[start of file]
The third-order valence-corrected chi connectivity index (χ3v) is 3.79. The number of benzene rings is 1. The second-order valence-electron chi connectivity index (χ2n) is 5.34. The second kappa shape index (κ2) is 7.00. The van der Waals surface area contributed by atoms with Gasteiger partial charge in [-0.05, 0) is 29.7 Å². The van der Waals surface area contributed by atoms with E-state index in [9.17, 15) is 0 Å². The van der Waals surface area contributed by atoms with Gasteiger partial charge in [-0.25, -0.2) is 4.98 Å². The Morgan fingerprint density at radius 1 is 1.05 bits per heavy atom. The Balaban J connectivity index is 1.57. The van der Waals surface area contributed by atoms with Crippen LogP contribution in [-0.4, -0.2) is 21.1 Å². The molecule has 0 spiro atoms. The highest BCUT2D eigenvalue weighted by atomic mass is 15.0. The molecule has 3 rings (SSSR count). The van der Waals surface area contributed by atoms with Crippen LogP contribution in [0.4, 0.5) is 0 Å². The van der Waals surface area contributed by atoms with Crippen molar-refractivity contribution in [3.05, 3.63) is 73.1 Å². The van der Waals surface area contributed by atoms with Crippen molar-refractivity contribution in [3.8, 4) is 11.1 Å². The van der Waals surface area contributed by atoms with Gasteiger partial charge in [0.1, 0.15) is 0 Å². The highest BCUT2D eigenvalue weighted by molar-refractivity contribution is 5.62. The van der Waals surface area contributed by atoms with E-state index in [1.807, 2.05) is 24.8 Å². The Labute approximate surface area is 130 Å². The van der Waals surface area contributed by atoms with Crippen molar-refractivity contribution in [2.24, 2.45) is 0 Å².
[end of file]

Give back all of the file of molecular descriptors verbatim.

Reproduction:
The third-order valence-corrected chi connectivity index (χ3v) is 3.79. The number of benzene rings is 1. The second-order valence-electron chi connectivity index (χ2n) is 5.34. The second kappa shape index (κ2) is 7.00. The van der Waals surface area contributed by atoms with Gasteiger partial charge in [-0.05, 0) is 29.7 Å². The van der Waals surface area contributed by atoms with E-state index in [9.17, 15) is 0 Å². The van der Waals surface area contributed by atoms with Gasteiger partial charge in [-0.25, -0.2) is 4.98 Å². The Morgan fingerprint density at radius 1 is 1.05 bits per heavy atom. The Balaban J connectivity index is 1.57. The van der Waals surface area contributed by atoms with Crippen LogP contribution in [-0.4, -0.2) is 21.1 Å². The molecule has 0 spiro atoms. The highest BCUT2D eigenvalue weighted by atomic mass is 15.0. The molecule has 3 rings (SSSR count). The van der Waals surface area contributed by atoms with Crippen LogP contribution in [0.4, 0.5) is 0 Å². The van der Waals surface area contributed by atoms with Crippen molar-refractivity contribution in [3.05, 3.63) is 73.1 Å². The van der Waals surface area contributed by atoms with Crippen molar-refractivity contribution in [3.8, 4) is 11.1 Å². The van der Waals surface area contributed by atoms with Gasteiger partial charge in [0.1, 0.15) is 0 Å². The highest BCUT2D eigenvalue weighted by molar-refractivity contribution is 5.62. The van der Waals surface area contributed by atoms with E-state index in [1.807, 2.05) is 24.8 Å². The Labute approximate surface area is 130 Å². The van der Waals surface area contributed by atoms with Crippen molar-refractivity contribution in [2.24, 2.45) is 0 Å².